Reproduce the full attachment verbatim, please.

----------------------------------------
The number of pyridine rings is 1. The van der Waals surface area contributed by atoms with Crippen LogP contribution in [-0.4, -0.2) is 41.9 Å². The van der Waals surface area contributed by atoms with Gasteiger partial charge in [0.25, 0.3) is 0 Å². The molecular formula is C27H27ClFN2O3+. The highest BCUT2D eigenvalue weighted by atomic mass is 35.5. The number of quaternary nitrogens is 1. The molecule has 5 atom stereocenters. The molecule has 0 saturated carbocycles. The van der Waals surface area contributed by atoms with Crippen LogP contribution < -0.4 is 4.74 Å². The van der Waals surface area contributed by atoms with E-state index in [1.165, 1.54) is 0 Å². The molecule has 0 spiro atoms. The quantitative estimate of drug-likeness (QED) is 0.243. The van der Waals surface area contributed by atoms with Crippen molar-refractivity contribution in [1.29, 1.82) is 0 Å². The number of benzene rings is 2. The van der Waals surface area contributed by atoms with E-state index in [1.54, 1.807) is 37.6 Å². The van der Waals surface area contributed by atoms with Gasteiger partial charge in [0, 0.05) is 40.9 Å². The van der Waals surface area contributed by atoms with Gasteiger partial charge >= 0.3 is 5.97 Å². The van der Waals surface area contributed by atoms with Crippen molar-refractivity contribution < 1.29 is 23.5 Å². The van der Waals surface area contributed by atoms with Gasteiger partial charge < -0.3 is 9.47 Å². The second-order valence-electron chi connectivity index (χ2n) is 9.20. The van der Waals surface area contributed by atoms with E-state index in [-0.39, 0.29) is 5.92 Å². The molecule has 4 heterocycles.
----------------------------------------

The number of pyridine rings is 1. The van der Waals surface area contributed by atoms with Crippen LogP contribution in [-0.4, -0.2) is 41.9 Å². The van der Waals surface area contributed by atoms with Gasteiger partial charge in [0.25, 0.3) is 0 Å². The molecular formula is C27H27ClFN2O3+. The highest BCUT2D eigenvalue weighted by atomic mass is 35.5. The number of quaternary nitrogens is 1. The molecule has 5 atom stereocenters. The molecule has 0 saturated carbocycles. The van der Waals surface area contributed by atoms with Crippen LogP contribution < -0.4 is 4.74 Å². The van der Waals surface area contributed by atoms with E-state index in [1.165, 1.54) is 0 Å². The molecule has 0 spiro atoms. The quantitative estimate of drug-likeness (QED) is 0.243. The van der Waals surface area contributed by atoms with Crippen molar-refractivity contribution in [1.29, 1.82) is 0 Å². The number of benzene rings is 2. The van der Waals surface area contributed by atoms with E-state index in [1.54, 1.807) is 37.6 Å². The van der Waals surface area contributed by atoms with Gasteiger partial charge in [0, 0.05) is 40.9 Å². The van der Waals surface area contributed by atoms with Gasteiger partial charge >= 0.3 is 5.97 Å². The van der Waals surface area contributed by atoms with Crippen molar-refractivity contribution < 1.29 is 23.5 Å². The van der Waals surface area contributed by atoms with Gasteiger partial charge < -0.3 is 9.47 Å². The second-order valence-electron chi connectivity index (χ2n) is 9.20. The van der Waals surface area contributed by atoms with E-state index in [-0.39, 0.29) is 5.92 Å². The molecule has 4 heterocycles.